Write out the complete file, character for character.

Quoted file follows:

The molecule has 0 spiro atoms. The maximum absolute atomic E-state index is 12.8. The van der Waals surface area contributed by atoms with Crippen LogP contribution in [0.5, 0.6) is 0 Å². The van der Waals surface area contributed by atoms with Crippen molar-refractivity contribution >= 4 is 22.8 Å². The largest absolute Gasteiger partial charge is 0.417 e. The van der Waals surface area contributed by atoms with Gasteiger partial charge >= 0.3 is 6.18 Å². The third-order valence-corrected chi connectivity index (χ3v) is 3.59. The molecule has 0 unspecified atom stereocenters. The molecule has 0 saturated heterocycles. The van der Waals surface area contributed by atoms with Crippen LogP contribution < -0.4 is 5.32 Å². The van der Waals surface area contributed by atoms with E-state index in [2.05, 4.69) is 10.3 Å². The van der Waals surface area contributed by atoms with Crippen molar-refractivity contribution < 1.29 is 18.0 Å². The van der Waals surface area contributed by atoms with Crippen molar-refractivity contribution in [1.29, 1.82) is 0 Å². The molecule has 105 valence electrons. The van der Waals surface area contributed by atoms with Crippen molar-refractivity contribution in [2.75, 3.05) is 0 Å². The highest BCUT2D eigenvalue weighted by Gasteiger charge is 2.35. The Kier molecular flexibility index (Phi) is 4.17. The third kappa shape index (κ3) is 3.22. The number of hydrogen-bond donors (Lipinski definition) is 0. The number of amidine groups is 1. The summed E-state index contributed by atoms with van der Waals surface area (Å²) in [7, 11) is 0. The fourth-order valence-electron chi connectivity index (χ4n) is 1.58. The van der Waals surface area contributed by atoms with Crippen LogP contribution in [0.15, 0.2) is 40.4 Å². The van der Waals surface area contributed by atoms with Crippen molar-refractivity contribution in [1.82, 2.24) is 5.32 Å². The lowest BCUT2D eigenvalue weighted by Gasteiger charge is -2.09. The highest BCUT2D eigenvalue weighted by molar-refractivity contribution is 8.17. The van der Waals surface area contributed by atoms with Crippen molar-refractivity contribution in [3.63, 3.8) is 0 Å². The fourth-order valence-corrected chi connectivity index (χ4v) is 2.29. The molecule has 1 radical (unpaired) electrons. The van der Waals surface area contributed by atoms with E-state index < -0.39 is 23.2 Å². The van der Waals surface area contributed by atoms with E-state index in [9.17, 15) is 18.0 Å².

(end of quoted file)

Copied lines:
The molecule has 0 spiro atoms. The maximum absolute atomic E-state index is 12.8. The van der Waals surface area contributed by atoms with Crippen LogP contribution in [0.5, 0.6) is 0 Å². The van der Waals surface area contributed by atoms with Crippen molar-refractivity contribution >= 4 is 22.8 Å². The largest absolute Gasteiger partial charge is 0.417 e. The van der Waals surface area contributed by atoms with Gasteiger partial charge >= 0.3 is 6.18 Å². The third-order valence-corrected chi connectivity index (χ3v) is 3.59. The molecule has 0 unspecified atom stereocenters. The molecule has 0 saturated heterocycles. The van der Waals surface area contributed by atoms with Crippen LogP contribution < -0.4 is 5.32 Å². The van der Waals surface area contributed by atoms with E-state index in [2.05, 4.69) is 10.3 Å². The van der Waals surface area contributed by atoms with Crippen molar-refractivity contribution < 1.29 is 18.0 Å². The van der Waals surface area contributed by atoms with Crippen molar-refractivity contribution in [1.29, 1.82) is 0 Å². The molecule has 105 valence electrons. The van der Waals surface area contributed by atoms with Crippen molar-refractivity contribution in [2.75, 3.05) is 0 Å². The highest BCUT2D eigenvalue weighted by Gasteiger charge is 2.35. The Kier molecular flexibility index (Phi) is 4.17. The third kappa shape index (κ3) is 3.22. The number of hydrogen-bond donors (Lipinski definition) is 0. The number of amidine groups is 1. The summed E-state index contributed by atoms with van der Waals surface area (Å²) in [7, 11) is 0. The fourth-order valence-electron chi connectivity index (χ4n) is 1.58. The van der Waals surface area contributed by atoms with Crippen LogP contribution in [0.15, 0.2) is 40.4 Å². The van der Waals surface area contributed by atoms with Crippen molar-refractivity contribution in [1.82, 2.24) is 5.32 Å². The lowest BCUT2D eigenvalue weighted by Gasteiger charge is -2.09. The highest BCUT2D eigenvalue weighted by molar-refractivity contribution is 8.17. The van der Waals surface area contributed by atoms with Crippen molar-refractivity contribution in [3.63, 3.8) is 0 Å². The fourth-order valence-corrected chi connectivity index (χ4v) is 2.29. The molecule has 1 radical (unpaired) electrons. The van der Waals surface area contributed by atoms with E-state index < -0.39 is 23.2 Å². The van der Waals surface area contributed by atoms with E-state index in [9.17, 15) is 18.0 Å².